On a busy night with hundreds of covers, the sound of the printer spitting out ticket after ticket seems never-ending. A night such as that begins with hours of prep by the entire crew. Backups are the name of the game. In anticipation of a huge night, having backups for your backups is imperative. Having them on the line, or as close to it as possible, is a close second. Any steps that can be taken to expedite orders going out the door, such as precooking French fries and leaving them in a large bowl under the heat lamps for future orders, are taken.

The element of time is paramount in any kitchen, and having good time management skills is crucial to having a night run smoothly. Seldom are there idle moments in a kitchen. If there isn’t something that needs to be prepped, there is usually always something that needs to be stocked or cleaned. Taking advantage of the time in between can make the difference between things running smoothly and getting out on time or complete chaos erupting.

You may be locked in on a busy night when tickets seem unending. Executing every detail of each ticket in time with the other stations working on other pieces of the order to create the beautiful symphony that results in a full order for a table and the ability to stab a ticket. The adrenaline is flowing, and your entire goal is to stab as many of those white pieces of paper as quickly as possible to reduce the sea of tickets staring you in the face.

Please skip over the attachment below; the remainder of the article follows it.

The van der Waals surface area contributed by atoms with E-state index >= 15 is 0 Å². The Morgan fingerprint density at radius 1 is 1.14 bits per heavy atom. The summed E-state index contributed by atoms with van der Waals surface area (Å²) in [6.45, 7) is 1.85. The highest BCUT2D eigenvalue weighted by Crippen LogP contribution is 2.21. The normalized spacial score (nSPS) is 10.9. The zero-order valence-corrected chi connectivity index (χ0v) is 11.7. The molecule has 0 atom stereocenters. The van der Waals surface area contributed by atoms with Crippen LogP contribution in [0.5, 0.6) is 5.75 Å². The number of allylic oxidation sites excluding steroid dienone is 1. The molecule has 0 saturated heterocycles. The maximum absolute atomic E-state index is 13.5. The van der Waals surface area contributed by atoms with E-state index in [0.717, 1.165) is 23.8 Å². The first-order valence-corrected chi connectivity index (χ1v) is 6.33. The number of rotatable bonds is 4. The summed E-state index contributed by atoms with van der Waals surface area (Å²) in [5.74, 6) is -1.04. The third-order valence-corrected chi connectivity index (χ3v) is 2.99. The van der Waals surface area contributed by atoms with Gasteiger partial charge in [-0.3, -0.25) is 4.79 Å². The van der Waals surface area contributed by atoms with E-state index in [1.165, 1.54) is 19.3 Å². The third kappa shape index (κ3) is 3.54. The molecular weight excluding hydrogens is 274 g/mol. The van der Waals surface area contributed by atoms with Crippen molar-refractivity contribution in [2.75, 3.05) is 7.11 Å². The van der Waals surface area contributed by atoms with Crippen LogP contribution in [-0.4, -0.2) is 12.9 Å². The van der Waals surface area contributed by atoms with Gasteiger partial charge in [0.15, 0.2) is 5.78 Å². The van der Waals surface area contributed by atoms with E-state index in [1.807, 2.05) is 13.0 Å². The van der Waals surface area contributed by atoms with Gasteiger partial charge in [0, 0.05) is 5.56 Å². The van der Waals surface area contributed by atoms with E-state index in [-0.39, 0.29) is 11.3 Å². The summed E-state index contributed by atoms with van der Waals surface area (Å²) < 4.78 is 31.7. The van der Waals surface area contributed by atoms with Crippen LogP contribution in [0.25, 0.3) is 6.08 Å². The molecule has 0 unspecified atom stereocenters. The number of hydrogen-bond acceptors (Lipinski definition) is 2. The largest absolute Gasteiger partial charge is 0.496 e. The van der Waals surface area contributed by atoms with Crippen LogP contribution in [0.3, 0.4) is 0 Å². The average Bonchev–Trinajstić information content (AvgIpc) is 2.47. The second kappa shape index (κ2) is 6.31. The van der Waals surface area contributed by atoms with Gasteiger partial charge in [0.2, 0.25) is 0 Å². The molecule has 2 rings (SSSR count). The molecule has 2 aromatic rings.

When the rush, which may at times turn out to be the evening, is over, and you realize what you’ve accomplished, that’s when the exhilaration kicks in.

After a night like that, when you’re winding down your “evening,” which is probably morning for other people, and maybe sharing a drink with coworkers, you may have only one thought about the next day. What time am I in tomorrow?

Don’t miss Features, Reviews, News, and Recipes from top Restaurateurs!

Suggested roles: Restaurateur (e.g. manager, owner, cook, chef, sommelier, bartender, mixologist), PR (e.g. PR agency), Producer (e.g. winery, distillery), Marketer (e.g. ad buyer), Consultant, Journalist

Suggested interests: wine, spirits, food, recipes, cocktails

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Don’t miss Features, Reviews, News, and Recipes from top Restaurateurs!

Suggested roles: Restaurateur (e.g. manager, owner, cook, chef, sommelier, bartender, mixologist), PR (e.g. PR agency), Producer (e.g. winery, distillery), Marketer (e.g. ad buyer), Consultant, Journalist

Suggested interests: wine, spirits, food, recipes, cocktails

We don’t spam! Check out our Privacy Policy. You may manage your subscription here.

I have worked in the service industry, in one capacity or another, for nearly 20 years. Most recently, I have worked at Mount Snow in Dover, Vermont as both a bartender and a cook.